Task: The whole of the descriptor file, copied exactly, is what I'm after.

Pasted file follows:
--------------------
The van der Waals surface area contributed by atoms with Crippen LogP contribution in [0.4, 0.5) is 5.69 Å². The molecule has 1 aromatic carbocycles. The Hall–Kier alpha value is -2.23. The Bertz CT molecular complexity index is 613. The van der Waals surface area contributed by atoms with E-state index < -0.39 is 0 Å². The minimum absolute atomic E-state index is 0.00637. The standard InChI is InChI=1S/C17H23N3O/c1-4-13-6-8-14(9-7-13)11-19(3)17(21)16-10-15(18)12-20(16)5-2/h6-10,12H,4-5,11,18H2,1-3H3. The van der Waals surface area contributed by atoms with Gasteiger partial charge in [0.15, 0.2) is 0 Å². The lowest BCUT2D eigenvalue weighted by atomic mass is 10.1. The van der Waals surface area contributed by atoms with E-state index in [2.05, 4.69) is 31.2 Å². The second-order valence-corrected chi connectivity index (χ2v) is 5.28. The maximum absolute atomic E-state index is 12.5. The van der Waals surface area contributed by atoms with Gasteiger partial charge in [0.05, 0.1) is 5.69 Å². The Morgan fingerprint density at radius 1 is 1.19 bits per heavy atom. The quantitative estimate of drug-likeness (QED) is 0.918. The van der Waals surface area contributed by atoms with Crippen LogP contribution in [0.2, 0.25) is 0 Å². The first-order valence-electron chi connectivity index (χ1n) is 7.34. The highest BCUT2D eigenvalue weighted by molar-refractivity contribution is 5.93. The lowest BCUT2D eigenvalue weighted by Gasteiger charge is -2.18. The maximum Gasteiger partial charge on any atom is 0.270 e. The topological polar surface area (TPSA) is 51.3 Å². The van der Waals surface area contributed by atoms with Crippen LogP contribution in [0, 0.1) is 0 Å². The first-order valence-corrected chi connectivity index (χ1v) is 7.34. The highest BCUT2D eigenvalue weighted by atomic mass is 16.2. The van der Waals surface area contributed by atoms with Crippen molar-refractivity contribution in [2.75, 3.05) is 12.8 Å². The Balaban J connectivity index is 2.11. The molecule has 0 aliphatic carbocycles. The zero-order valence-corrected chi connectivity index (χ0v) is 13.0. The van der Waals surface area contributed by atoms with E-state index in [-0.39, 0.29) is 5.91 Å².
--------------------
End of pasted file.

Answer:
The van der Waals surface area contributed by atoms with Crippen LogP contribution in [0.4, 0.5) is 5.69 Å². The molecule has 1 aromatic carbocycles. The Hall–Kier alpha value is -2.23. The Bertz CT molecular complexity index is 613. The van der Waals surface area contributed by atoms with E-state index < -0.39 is 0 Å². The minimum absolute atomic E-state index is 0.00637. The standard InChI is InChI=1S/C17H23N3O/c1-4-13-6-8-14(9-7-13)11-19(3)17(21)16-10-15(18)12-20(16)5-2/h6-10,12H,4-5,11,18H2,1-3H3. The van der Waals surface area contributed by atoms with Gasteiger partial charge in [0.15, 0.2) is 0 Å². The lowest BCUT2D eigenvalue weighted by atomic mass is 10.1. The van der Waals surface area contributed by atoms with E-state index in [2.05, 4.69) is 31.2 Å². The second-order valence-corrected chi connectivity index (χ2v) is 5.28. The maximum absolute atomic E-state index is 12.5. The van der Waals surface area contributed by atoms with Gasteiger partial charge in [0.05, 0.1) is 5.69 Å². The Morgan fingerprint density at radius 1 is 1.19 bits per heavy atom. The quantitative estimate of drug-likeness (QED) is 0.918. The van der Waals surface area contributed by atoms with Crippen LogP contribution in [0.2, 0.25) is 0 Å². The first-order valence-electron chi connectivity index (χ1n) is 7.34. The highest BCUT2D eigenvalue weighted by molar-refractivity contribution is 5.93. The lowest BCUT2D eigenvalue weighted by Gasteiger charge is -2.18. The maximum Gasteiger partial charge on any atom is 0.270 e. The topological polar surface area (TPSA) is 51.3 Å². The van der Waals surface area contributed by atoms with Crippen LogP contribution in [0, 0.1) is 0 Å². The first-order valence-corrected chi connectivity index (χ1v) is 7.34. The highest BCUT2D eigenvalue weighted by atomic mass is 16.2. The van der Waals surface area contributed by atoms with Crippen molar-refractivity contribution in [2.75, 3.05) is 12.8 Å². The Balaban J connectivity index is 2.11. The molecule has 0 aliphatic carbocycles. The zero-order valence-corrected chi connectivity index (χ0v) is 13.0. The van der Waals surface area contributed by atoms with E-state index in [-0.39, 0.29) is 5.91 Å².